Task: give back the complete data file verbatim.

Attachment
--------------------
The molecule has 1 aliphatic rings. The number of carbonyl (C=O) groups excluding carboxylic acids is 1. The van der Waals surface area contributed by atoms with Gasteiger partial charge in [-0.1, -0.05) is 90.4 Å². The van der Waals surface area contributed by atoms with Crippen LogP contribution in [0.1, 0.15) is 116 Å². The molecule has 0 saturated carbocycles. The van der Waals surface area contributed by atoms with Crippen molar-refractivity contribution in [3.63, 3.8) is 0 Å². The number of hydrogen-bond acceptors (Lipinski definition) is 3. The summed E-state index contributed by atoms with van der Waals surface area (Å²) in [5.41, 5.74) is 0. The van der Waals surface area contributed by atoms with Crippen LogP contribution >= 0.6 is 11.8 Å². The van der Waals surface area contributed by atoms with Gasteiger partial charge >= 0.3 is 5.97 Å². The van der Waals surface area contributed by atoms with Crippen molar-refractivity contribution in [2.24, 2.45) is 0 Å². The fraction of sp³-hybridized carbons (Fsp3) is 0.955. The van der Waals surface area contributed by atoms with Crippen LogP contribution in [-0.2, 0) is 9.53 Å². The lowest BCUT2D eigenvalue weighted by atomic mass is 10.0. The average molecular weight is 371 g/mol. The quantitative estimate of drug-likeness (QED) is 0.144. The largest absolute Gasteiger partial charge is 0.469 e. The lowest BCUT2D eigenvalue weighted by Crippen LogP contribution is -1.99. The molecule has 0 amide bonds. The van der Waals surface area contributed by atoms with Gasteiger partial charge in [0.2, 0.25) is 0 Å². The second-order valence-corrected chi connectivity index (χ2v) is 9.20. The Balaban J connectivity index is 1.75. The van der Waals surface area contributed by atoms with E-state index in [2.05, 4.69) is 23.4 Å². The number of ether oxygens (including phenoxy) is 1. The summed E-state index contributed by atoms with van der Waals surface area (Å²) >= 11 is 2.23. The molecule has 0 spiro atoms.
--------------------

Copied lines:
The molecule has 1 aliphatic rings. The number of carbonyl (C=O) groups excluding carboxylic acids is 1. The van der Waals surface area contributed by atoms with Gasteiger partial charge in [-0.1, -0.05) is 90.4 Å². The van der Waals surface area contributed by atoms with Crippen LogP contribution in [0.1, 0.15) is 116 Å². The molecule has 0 saturated carbocycles. The van der Waals surface area contributed by atoms with Crippen molar-refractivity contribution in [3.63, 3.8) is 0 Å². The number of hydrogen-bond acceptors (Lipinski definition) is 3. The summed E-state index contributed by atoms with van der Waals surface area (Å²) in [5.41, 5.74) is 0. The van der Waals surface area contributed by atoms with Crippen LogP contribution >= 0.6 is 11.8 Å². The van der Waals surface area contributed by atoms with Gasteiger partial charge >= 0.3 is 5.97 Å². The van der Waals surface area contributed by atoms with Crippen molar-refractivity contribution in [2.24, 2.45) is 0 Å². The fraction of sp³-hybridized carbons (Fsp3) is 0.955. The van der Waals surface area contributed by atoms with Crippen LogP contribution in [-0.2, 0) is 9.53 Å². The lowest BCUT2D eigenvalue weighted by atomic mass is 10.0. The average molecular weight is 371 g/mol. The quantitative estimate of drug-likeness (QED) is 0.144. The largest absolute Gasteiger partial charge is 0.469 e. The lowest BCUT2D eigenvalue weighted by Crippen LogP contribution is -1.99. The molecule has 0 amide bonds. The van der Waals surface area contributed by atoms with Gasteiger partial charge in [0.2, 0.25) is 0 Å². The second-order valence-corrected chi connectivity index (χ2v) is 9.20. The Balaban J connectivity index is 1.75. The van der Waals surface area contributed by atoms with E-state index in [2.05, 4.69) is 23.4 Å². The number of ether oxygens (including phenoxy) is 1. The summed E-state index contributed by atoms with van der Waals surface area (Å²) >= 11 is 2.23. The molecule has 0 spiro atoms.